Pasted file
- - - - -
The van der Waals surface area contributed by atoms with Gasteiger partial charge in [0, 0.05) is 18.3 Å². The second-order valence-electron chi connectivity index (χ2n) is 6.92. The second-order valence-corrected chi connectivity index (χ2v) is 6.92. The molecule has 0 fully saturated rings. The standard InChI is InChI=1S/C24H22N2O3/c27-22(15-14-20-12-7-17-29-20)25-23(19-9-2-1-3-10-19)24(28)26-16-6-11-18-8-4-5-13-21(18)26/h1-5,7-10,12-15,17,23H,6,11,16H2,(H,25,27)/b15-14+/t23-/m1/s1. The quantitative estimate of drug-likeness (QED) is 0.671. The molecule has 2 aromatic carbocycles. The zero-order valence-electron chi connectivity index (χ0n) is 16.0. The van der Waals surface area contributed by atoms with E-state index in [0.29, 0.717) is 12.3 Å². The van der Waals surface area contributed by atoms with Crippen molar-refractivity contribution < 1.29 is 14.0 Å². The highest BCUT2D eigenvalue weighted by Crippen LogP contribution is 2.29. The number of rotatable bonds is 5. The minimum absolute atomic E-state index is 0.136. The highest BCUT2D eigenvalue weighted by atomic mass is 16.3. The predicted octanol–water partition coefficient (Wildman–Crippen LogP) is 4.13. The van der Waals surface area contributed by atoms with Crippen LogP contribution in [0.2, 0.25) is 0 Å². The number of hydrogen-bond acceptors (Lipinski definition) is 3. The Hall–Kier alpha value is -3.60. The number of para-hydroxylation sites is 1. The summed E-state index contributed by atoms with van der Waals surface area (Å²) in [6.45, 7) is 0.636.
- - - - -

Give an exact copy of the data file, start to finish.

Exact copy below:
The van der Waals surface area contributed by atoms with Gasteiger partial charge in [0, 0.05) is 18.3 Å². The second-order valence-electron chi connectivity index (χ2n) is 6.92. The second-order valence-corrected chi connectivity index (χ2v) is 6.92. The molecule has 0 fully saturated rings. The standard InChI is InChI=1S/C24H22N2O3/c27-22(15-14-20-12-7-17-29-20)25-23(19-9-2-1-3-10-19)24(28)26-16-6-11-18-8-4-5-13-21(18)26/h1-5,7-10,12-15,17,23H,6,11,16H2,(H,25,27)/b15-14+/t23-/m1/s1. The quantitative estimate of drug-likeness (QED) is 0.671. The molecule has 2 aromatic carbocycles. The zero-order valence-electron chi connectivity index (χ0n) is 16.0. The van der Waals surface area contributed by atoms with E-state index in [0.29, 0.717) is 12.3 Å². The van der Waals surface area contributed by atoms with Crippen molar-refractivity contribution < 1.29 is 14.0 Å². The highest BCUT2D eigenvalue weighted by Crippen LogP contribution is 2.29. The number of rotatable bonds is 5. The minimum absolute atomic E-state index is 0.136. The highest BCUT2D eigenvalue weighted by atomic mass is 16.3. The predicted octanol–water partition coefficient (Wildman–Crippen LogP) is 4.13. The van der Waals surface area contributed by atoms with Crippen LogP contribution in [0.2, 0.25) is 0 Å². The number of hydrogen-bond acceptors (Lipinski definition) is 3. The Hall–Kier alpha value is -3.60. The number of para-hydroxylation sites is 1. The summed E-state index contributed by atoms with van der Waals surface area (Å²) in [6.45, 7) is 0.636.